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The Hyperpyra of John V & John VI

Introduction.

The hyperpyra of John V and John VI are rare, and as their design is essentially the same as those of earlier rulers their existence as separate types was only recognised in the 1960's.

The first definitive list of these types, including seven different sigla, was published by Simon Bendall in his survey of the Palaeologan hyperpyra in Revue Numismatique in 1984*, and also in his "A Private Collection of Palaeologan Coins" (PCPC) in 1988. This list, with some additions, was adopted by Grierson in DOC V, increasing the list of (alleged) sigla to twelve.

In the late 1990's and early 2000's a number of John V and VI hyperpyra appeared on the market, apparently from a find which may have included a significant number of these types, amongst others. This added quite a few more possible sigla to the list of accepted varieties, and in the Numismatic Circular of 2004 Bendall published an expanded list of 23 sigla for these types. For the benefit of collectors who may not have access to this publication, and in order to enable discussion of certain problems arising from it, I have summarised the various sigla in the Table below (hoping I have not infringed copyright), together with two possible new sigla which have been promoted by some dealers in more recent years. Note that the table includes references to quite a number of examples which have appeared (or reappeared) since the publication of Bendall's 2004 article.

One obvious question that arises is how reliable are the attributions of the various John V and VI types in the first place, particularly given the fact that their legends, even when they are visible, are invariably garbled to a considerable degree. This is a not insignificant problem, but, while individual legends are generally not immediately readable, taken as a whole they reveal a legend, for each reverse figure, which can reasonably be read as "IW EN XW TW", and which is usually taken to mean "John, by the grace of Christ (Despot)" (cf. Appendix for more details). Furthermore, we find that the types currently attributed to John V and VI on the basis of these legends turn out, with only one real exception, to have different sigla from those of earlier reigns, which does suggest that they constitute a properly defined separate group of types, and hence that we can have a reasonable degree of confidence in the attributions as a whole.**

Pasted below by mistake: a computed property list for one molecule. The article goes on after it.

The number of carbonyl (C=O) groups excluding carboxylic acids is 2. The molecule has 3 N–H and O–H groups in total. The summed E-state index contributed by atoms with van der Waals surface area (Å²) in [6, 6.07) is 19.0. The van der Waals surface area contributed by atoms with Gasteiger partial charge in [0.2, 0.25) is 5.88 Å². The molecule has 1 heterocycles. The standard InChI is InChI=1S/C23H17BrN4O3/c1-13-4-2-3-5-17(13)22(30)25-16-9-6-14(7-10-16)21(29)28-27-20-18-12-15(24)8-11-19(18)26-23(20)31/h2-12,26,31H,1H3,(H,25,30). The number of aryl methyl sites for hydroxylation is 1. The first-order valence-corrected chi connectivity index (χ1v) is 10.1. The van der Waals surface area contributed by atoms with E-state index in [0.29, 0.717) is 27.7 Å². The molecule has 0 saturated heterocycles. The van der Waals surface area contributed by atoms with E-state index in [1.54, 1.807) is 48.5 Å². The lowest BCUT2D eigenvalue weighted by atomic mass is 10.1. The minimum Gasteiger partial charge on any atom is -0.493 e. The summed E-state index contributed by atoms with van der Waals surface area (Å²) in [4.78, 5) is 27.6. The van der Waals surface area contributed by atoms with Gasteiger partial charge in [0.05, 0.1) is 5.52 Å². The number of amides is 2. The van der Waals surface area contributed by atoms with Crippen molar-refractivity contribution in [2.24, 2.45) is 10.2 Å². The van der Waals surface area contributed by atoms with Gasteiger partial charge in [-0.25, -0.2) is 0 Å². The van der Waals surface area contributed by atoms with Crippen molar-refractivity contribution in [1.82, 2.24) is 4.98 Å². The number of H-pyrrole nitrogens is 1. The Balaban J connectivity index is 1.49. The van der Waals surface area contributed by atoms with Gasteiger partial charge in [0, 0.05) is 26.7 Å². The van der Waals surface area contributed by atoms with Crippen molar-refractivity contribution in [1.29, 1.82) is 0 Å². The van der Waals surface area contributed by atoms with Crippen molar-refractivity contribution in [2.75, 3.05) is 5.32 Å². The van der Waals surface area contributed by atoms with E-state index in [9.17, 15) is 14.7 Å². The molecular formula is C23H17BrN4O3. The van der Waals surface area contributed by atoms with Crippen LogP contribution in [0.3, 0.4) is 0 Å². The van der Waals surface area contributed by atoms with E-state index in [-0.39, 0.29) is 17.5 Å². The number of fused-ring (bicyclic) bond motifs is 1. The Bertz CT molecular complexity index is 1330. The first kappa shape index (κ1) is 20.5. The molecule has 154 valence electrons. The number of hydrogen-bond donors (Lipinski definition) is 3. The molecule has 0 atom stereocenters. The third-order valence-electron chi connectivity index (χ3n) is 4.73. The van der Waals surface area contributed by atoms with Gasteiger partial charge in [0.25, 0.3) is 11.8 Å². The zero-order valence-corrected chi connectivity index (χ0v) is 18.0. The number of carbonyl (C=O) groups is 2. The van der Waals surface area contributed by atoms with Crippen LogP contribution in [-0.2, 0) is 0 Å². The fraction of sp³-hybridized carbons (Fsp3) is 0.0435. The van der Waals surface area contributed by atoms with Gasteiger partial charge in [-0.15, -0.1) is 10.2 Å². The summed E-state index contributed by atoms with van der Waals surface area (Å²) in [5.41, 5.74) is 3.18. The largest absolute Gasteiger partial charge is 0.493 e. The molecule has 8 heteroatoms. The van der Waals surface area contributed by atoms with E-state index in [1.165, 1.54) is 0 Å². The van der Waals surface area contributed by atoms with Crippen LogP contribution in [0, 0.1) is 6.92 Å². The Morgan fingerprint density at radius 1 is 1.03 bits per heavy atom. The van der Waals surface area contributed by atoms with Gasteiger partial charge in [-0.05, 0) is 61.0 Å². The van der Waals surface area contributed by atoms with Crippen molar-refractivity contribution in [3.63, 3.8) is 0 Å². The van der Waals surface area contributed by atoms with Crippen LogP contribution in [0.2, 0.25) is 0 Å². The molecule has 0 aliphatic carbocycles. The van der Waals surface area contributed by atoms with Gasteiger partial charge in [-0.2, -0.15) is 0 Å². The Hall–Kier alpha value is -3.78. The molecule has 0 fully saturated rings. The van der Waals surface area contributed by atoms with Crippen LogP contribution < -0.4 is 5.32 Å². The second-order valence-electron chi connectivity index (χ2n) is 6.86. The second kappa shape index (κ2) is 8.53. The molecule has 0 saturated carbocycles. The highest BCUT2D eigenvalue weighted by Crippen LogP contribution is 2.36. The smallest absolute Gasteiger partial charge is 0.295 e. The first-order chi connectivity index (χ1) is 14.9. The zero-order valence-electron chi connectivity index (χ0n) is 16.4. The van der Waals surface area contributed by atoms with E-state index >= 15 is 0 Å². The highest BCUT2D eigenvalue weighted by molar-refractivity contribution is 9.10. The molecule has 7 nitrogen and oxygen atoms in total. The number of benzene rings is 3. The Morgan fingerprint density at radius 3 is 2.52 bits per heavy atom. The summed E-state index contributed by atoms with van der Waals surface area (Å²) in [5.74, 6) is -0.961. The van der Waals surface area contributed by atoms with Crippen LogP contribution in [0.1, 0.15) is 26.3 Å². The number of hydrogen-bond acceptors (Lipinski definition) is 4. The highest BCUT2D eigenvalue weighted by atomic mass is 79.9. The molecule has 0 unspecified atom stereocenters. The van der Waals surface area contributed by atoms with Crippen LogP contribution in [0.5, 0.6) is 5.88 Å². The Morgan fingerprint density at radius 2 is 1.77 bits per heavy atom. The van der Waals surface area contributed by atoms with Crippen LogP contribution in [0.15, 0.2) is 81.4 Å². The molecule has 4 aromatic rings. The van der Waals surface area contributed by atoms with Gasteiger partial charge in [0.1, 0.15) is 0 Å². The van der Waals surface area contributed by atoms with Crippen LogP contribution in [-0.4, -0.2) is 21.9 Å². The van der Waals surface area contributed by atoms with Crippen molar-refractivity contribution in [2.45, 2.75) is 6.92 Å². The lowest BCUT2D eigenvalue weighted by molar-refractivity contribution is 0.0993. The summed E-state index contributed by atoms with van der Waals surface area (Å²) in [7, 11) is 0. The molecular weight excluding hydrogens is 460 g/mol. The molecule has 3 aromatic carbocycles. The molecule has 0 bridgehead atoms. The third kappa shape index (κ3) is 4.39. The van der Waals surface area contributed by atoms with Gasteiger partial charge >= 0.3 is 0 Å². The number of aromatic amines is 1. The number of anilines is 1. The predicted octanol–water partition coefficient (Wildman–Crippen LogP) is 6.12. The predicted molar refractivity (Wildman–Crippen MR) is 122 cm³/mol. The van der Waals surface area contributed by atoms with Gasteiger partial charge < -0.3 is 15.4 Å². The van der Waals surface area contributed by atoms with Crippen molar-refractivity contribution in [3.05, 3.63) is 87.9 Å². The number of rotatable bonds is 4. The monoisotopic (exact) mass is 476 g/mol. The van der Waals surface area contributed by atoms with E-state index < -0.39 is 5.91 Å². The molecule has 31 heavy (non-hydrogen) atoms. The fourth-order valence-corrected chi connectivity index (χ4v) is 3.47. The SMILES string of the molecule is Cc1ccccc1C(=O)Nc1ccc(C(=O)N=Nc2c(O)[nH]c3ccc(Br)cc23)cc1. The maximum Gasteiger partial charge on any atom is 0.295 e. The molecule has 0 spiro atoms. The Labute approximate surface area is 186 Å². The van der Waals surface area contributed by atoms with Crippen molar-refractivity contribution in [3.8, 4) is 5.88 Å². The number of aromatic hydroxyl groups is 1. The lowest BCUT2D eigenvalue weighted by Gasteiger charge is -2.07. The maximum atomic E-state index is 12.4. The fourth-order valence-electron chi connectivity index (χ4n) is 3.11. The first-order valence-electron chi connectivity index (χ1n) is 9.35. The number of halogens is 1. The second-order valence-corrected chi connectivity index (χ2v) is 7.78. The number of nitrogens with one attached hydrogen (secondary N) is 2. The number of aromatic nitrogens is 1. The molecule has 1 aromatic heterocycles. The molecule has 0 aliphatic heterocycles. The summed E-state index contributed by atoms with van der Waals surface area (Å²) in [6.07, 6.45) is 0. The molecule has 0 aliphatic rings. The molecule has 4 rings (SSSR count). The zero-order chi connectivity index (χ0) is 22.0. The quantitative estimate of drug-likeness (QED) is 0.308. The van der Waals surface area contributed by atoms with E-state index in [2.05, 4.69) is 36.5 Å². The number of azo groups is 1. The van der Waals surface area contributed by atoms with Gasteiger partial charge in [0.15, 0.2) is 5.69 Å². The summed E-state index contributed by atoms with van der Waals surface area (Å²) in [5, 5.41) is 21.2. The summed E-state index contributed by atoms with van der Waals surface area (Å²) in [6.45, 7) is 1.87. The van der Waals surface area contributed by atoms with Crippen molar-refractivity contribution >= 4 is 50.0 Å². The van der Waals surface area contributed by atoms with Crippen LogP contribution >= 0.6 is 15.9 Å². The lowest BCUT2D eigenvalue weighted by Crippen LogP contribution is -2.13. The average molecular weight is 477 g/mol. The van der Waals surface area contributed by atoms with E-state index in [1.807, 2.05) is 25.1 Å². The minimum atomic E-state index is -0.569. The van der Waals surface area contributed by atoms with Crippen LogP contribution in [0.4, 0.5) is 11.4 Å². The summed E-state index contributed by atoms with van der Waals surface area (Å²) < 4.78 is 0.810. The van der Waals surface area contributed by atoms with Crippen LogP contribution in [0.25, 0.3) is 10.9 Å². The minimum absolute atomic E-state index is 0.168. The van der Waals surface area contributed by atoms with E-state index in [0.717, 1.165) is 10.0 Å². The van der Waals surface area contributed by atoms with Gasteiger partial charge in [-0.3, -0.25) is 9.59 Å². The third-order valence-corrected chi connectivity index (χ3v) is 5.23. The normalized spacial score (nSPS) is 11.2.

Nonetheless, it still seems likely that a number of the current attributions are, for various reasons, of doubtful validity. Some of the reported sigla may not exist, and it also seems likely that some the scarcer sigla are minor variations, or merely poorly produced versions, of other types. In the latter case, then, while these particular sigla still need to be listed, they can't be taken to represent separate issues of the hyperpyra.

In view of these difficulties I have tried assess the validity of the evidence supporting the various assignments in the Table below in order to produce a more reliable defining list of the sigla of John V and VI, and also to determine which of the sigla represent separate issues and which are merely the product of variant dies. As well, I have included an appendix with some hints on the identification of the John V and VI types, to help collectors judge for themselves the validity of offerings of these types.

    *  Available on the Persee website at www.persee.fr.

    ** This idea applies to earlier reigns as well. The general lack of duplication of specific sigla between the different reigns certainly tends to support the idea that the sigla are meant to define different issues not just within reigns but also across reigns. However, the precise significance of the combination of symbols in each siglum remains unclear - they don't seem to be regular enough to indicate dates of issue, or overall sequence numbers, so most likely they are used primarily as references for quality control purposes. Given that, for the gold coins at least, the sigla are mostly letters, it may be that they represent the names of the mint officials charged with the responsibility for a given issue, although it should be noted that with the issues of Michael VIII the same sigla are often found on both the types with the gospels and the types with a scroll, which are known to belong to two separate periods. (For the silver coins, where quality control was perhaps less of a problem, the sigla are mostly impersonal symbols, or simply the generic Palaeologan "B-B").